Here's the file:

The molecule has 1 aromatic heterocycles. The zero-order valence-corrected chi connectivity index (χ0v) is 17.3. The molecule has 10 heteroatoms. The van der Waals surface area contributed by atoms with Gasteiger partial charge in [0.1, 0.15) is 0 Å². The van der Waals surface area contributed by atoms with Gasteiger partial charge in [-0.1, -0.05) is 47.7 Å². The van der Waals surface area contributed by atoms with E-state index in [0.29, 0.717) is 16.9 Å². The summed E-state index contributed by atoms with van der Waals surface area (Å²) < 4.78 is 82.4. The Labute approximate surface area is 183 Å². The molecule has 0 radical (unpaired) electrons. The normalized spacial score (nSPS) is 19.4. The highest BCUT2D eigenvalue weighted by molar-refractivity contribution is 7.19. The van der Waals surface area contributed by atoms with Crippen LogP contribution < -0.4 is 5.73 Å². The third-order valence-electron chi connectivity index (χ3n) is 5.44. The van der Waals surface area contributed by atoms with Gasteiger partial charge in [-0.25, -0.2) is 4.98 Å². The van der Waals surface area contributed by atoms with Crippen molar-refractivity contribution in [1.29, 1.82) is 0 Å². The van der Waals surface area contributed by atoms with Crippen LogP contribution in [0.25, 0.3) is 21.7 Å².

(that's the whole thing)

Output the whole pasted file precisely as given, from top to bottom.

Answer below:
The molecule has 1 aromatic heterocycles. The zero-order valence-corrected chi connectivity index (χ0v) is 17.3. The molecule has 10 heteroatoms. The van der Waals surface area contributed by atoms with Gasteiger partial charge in [0.1, 0.15) is 0 Å². The van der Waals surface area contributed by atoms with Gasteiger partial charge in [-0.1, -0.05) is 47.7 Å². The van der Waals surface area contributed by atoms with E-state index in [0.29, 0.717) is 16.9 Å². The summed E-state index contributed by atoms with van der Waals surface area (Å²) < 4.78 is 82.4. The Labute approximate surface area is 183 Å². The molecule has 0 radical (unpaired) electrons. The normalized spacial score (nSPS) is 19.4. The highest BCUT2D eigenvalue weighted by molar-refractivity contribution is 7.19. The van der Waals surface area contributed by atoms with Crippen LogP contribution < -0.4 is 5.73 Å². The third-order valence-electron chi connectivity index (χ3n) is 5.44. The van der Waals surface area contributed by atoms with Gasteiger partial charge in [-0.25, -0.2) is 4.98 Å². The van der Waals surface area contributed by atoms with Crippen molar-refractivity contribution in [1.29, 1.82) is 0 Å². The van der Waals surface area contributed by atoms with Crippen LogP contribution in [0.25, 0.3) is 21.7 Å².